I ask this because the Stone space of a Boolean algebra ‘looks’ exactly like a dust! A Totally disconnected Hausdorff space looks like a collection of blobs in an otherwise empty universe. See for example.
    To answer this question I am trying to see if it is possible to construct or, at least, sketch what it would mean to say that for a given set of particles to exist there must be an algebra that is its dual.
    If this idea ‘works’ then the duality extends to the case where the blobs as moving around with respect to each other, but in that case the algebra would have to ‘evolve’. The problem I have is that logics are usually considered in terms of static relations, I am looking at the possibility that there exists a dynamics or evolving logic structure.
    Forgive me here, I am trying not to have to use mathematics to explain an idea. Does this make any sense at all so far? I may just be thinking of an abstract idea as if it was a concrete “thing”… but if this idea has some merit, then it might provide an alternative to think about the ‘stuff’ that physics considers.
    I have some other question that are topical to your papers but not the time to write them up here now.

    1. Dear Stephen, interesting, I have to think about this, but you may hit me with the math, I think I shall survive.

      Three quick questions:
      1. what becomes the Stone space if you replace a boolean algebra by an orthocomplemented algebra?
      2. is there a simple description of the boolean algebra which has as Stone space the dyadic integers with the topology given by the (ultrametric) dyadic norm?
      3. your space of particles is a “dust”, I think, only when you see it embedded into an ambient space, so by a sort of duality, this larger space corresponds to an algebraic structure inside the boolean algebra; what is it, then?

  3. Those there questions are *exactly* the kinds of questions that I am asking!
    1) I am interested in the behavior of the Stone space that one obtains, if possible, from that replacement.

    I found several clues so far. In the article ‘Quantum Logic’ by Maria Luisa Dalla Chiara and Roberto Guintini, found in the book ‘Handbook of Philosophical Logic’, 2nd ed. Vol. 6 (edited by D. M. Gabbayand F. Guenther) pg.177, there is a discussion of this in terms of ortho-valued models, taken to replace the usual Boolean-valued models:
    “the set of truth-values is supposed to have the algebraic structure of a complete orthomodular lattice, instead of a complete Boolean algebra. Let B be a complete othomodular lattice, and let v, /lambda, … represent ordinal numbers. An ortho-valued (set theoretical) universe V is constructed as follows: …”
    I will not try to reproduce the equations here because time, but does relate to the orthocomplemented algebra in your question? How do we shift from a fixed and static set of ordinals to successions of maps onto those ordinals? Cecilia Flori has done some work, elaborating on work by Isham et al, that considered this in terms of spectral presheaves, but it seems a bit too ‘clunky’ to me.

    2) I found some discussions that refer to the Pontryagin duality between compact and discrete spaces that might generate answers to questions about the kind of ordinals and cardinals, such as the dyadic interger. See:

    3) Yes, the dust-like appearance is visualized in that manner but is explicit in the definition of a Stone space S(B). The larger space is the set-theoretical complement of the S(B), not its dual per say. The dual of the complement space would be an algebraic structure but would not be ‘inside’ the Boolean algebra B except by implication. I think of it as all of the versions of that algebra that are ‘not true but could be true’ in some other version of that particular B that is the dual of S(B). In spatial terms one could say that the empty space is ‘all the places where something could be but is not’.

    More soon.

  4. Another comment in reply to your question 2). It is interesting that you mentioned ultrametric types of numbers because those are the easiest to identify as Stone spaces, since they have the completely disconnected property. In the before mentioned passage in the article by Dalla Chiara and Guintini, there is mention of “quantum-logical natural numbers”. These are defined in terms of some objects within the segments V(/omega) of V^B which is found in the discussion of the value ‘true’: “A formula /alpha is called ‘true’ in the universe V^B (|= v^B /alpha) iff {{/alpha}}^/delta = 1 (the identity projection as opposed to 0, the null projection).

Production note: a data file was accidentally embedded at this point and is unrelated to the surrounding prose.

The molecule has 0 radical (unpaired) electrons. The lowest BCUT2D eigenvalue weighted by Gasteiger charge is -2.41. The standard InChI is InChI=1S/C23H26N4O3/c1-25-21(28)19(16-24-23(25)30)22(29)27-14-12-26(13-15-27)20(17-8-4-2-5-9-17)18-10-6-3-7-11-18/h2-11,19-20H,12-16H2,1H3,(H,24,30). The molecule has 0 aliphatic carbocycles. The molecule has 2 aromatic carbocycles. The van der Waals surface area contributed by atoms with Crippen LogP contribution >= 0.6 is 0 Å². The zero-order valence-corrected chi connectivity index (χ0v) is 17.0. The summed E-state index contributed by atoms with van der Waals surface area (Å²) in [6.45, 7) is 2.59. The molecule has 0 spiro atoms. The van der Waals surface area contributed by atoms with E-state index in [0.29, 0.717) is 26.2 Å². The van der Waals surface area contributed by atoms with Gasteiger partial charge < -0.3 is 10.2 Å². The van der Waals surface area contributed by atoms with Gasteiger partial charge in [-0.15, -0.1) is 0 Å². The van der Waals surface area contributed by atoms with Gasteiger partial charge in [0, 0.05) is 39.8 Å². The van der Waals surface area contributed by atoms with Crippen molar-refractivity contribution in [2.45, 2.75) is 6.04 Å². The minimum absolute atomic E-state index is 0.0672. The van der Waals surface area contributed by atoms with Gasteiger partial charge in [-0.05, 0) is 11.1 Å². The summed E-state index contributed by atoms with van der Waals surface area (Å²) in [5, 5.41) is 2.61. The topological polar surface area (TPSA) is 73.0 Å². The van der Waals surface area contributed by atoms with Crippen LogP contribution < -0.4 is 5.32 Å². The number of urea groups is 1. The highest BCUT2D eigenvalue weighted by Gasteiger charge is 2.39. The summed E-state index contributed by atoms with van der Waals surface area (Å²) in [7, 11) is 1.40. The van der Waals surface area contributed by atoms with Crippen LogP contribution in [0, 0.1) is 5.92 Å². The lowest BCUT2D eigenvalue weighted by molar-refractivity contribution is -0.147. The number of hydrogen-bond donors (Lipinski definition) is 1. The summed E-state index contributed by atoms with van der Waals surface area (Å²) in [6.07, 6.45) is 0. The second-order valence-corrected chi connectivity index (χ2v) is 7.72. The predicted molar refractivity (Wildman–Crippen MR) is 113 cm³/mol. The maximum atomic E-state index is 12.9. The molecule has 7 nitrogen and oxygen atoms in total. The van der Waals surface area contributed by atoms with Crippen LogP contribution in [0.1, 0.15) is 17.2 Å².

I am unable to find more information of these quantum-logical natural numbers at the moment but will continue my search.

    A comment about the homunculus fallacy in your article above. As Dennett explains in his book, the problem is that there will occur an infinite regress of homunculi inside of homunculi and your point about maps and territories does apply: Each successive homunculi will be a “territory” for the smaller homunculi within it which is acting as a map.
    I have studied this problem in terms of simulations of simulations and have developed an algebraic model of this using the equivalence relation that holds between computational systems known as “bisimulation” and ‘bisimilarity”. What I discovered is that if we take into account the physical resources necessary to render a simulation, or in the case of the Cartesian theater a simulation of the play that might occur on the theater in a box, then there is an upper bound on the quantity of information that can be contained in the simulations.

    Therefore, if there where to exists an actual infinite regress of homunculi then each one would have to have access to the equivalent of an infinite quantity of resources at each step in the regress. If there is a finite upper bound for the homunculi to generate a simulation of all of the homunculi that are inside it then the regress can only extend a finite number of times. The infinite regress vanishes simply because there is not enough “stuff” to each “turtle” so that it can hold up all of the turtles.

    This situation, I think, is exactly what is found in the so-called Holographic Principe and in the AdS/CFT correspondence notion in physics. šŸ˜‰

    Does this make sense?

  5. Interesting to this subject is the actual physicality of the bicameral brain which process images / sites on both sides and evaluates them differently. Yes … I took a human brain made models of it about 30 years ago and constructed a yes Cartesian model of human “echophysiology” based on trangular pyramid were the two sides of the brain were two globes with a limen based on the connective surface area of the corpse collossum. The third globe was input from the natural world into the material/ immaterial worlds of the two globes making a base trinity from which emerged the 4th globe self consciousness having no physical space but just an interactive state of existence emerging from the trinity… :-)… Yes it takes two image processing sites to have a 3rd dimension. Yes “echological” parallel computational processing of space. As it were… love to invent ideal words… for ideas :-)) Thanks for this blog.. great fun.- carl